Spring. Summer. Autumn. Winter. Wax. Wane. Wash. Rinse. Repeat. So many seasons, so many cycles, so many changes. As the winter cold settles into my bones, I’m taking a moment to reflect on the changes that have come with the rise and fall of the tides.
Most things in my life run in cycles. Everything comes full-circle eventually; everything has a beginning and an end. These transitions are made even more poignant by the cyclical nature of the city in which I live in. Berlin is a city populated by transient beings. As soon as one leaves, there is another to take his or her place. Rarely does anyone stay for more than three years, most are only here for “6 months to a year”. Though the summer is fleeting, Berlin does indeed experience the 4 full seasons of the calendar. With the passing of each season, I lose another batch of friends, spreading like seeds in the wind. My social circle has a cyclical pulse just like anything else. This year, the inevitable change hit me harder than I expected.
Those long fingers of a dwindling sun reached out over the city of Berlin and dusted the surfaces in my Prenzlauer Berg flat with the goldenrod powder of a Jahreszeit being ushered out. You could already taste Autumn in the air. The summer crowd packed their bags, took their final pictures at Alex, and boarded the last of the cheap flights out of TXL. Among them was one of my closest friends, Sarah.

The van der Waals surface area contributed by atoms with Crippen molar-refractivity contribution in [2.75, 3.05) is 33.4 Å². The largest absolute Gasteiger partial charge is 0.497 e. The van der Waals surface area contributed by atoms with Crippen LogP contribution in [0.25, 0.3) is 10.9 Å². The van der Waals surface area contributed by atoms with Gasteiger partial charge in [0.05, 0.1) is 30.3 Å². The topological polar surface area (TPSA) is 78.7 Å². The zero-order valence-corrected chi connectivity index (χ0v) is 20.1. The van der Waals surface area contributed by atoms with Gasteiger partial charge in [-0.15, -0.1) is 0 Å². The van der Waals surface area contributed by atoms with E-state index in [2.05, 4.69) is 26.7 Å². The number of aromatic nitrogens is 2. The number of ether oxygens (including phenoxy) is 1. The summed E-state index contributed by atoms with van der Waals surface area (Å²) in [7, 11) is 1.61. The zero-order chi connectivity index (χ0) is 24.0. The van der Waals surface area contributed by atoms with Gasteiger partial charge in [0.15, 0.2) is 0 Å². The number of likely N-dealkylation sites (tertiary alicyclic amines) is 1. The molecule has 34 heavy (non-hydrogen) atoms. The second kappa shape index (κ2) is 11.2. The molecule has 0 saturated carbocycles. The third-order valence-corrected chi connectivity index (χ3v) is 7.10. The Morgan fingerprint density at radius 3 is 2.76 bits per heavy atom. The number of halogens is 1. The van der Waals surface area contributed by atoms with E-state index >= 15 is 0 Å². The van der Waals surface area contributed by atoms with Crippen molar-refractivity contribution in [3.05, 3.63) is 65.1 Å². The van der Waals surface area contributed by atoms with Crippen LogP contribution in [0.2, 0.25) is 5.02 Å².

I could tell you the story of how Sarah and I met. I could list her favorite foods. I could divulge the innermost secrets of our friendship. Instead, I’ll tell you Sarah was there through so many transitions, so many cycles. Her level head, honest heart, and inquisitive nature were key factors in my happiness in Berlin. Sarah’s willingness to try anything, her drive to do everything and her ability to offer perspective were much needed elements in my life abroad. As the seasons raged on, Sarah was a constant.
How many times have I heard, “Nothing gold can stay.”? How many times have I said that myself? That idea runs through the very core of my existence. Yet I resist that moment when I have to pull out my boots and mittens; put the grill in the basement; bring the flower pots inside. Even though I am just as excited for the arrival of glühwein and baumkuchen; pulling the sled out of the attic; and decorating the Christmas tree.
I resist change because it means losing something. I couldn’t imagine just how hard I would resist Sarah’s departure. I cried as I watched her plane disappear into the clouds, and again as those clouds blew east. Nothing gold can stay.
Now I sit wrapped in a blanket with a hot water bottle at my feet. I hold a dried leaf, its burnt orange veins running through its fragile yellow skin, a remnant from the brief autumn in Berlin. I schedule plans in my agenda for the coming holiday season. I laugh at the memories of last year. Tonight, I am going out with new friends, to a new bar on the other side of town. Because now is the time to breathe life back into old customs, to make new memories for reflection during this moment that will inevitably come next year. Instead of mourning a winter without Sarah, I’ll celebrate the fact that my adventures with new friends will be excellent stories to tell her, a way to keep her connected to my life here in Berlin. And together, we’ll share the excitement of changes that come with each passing day.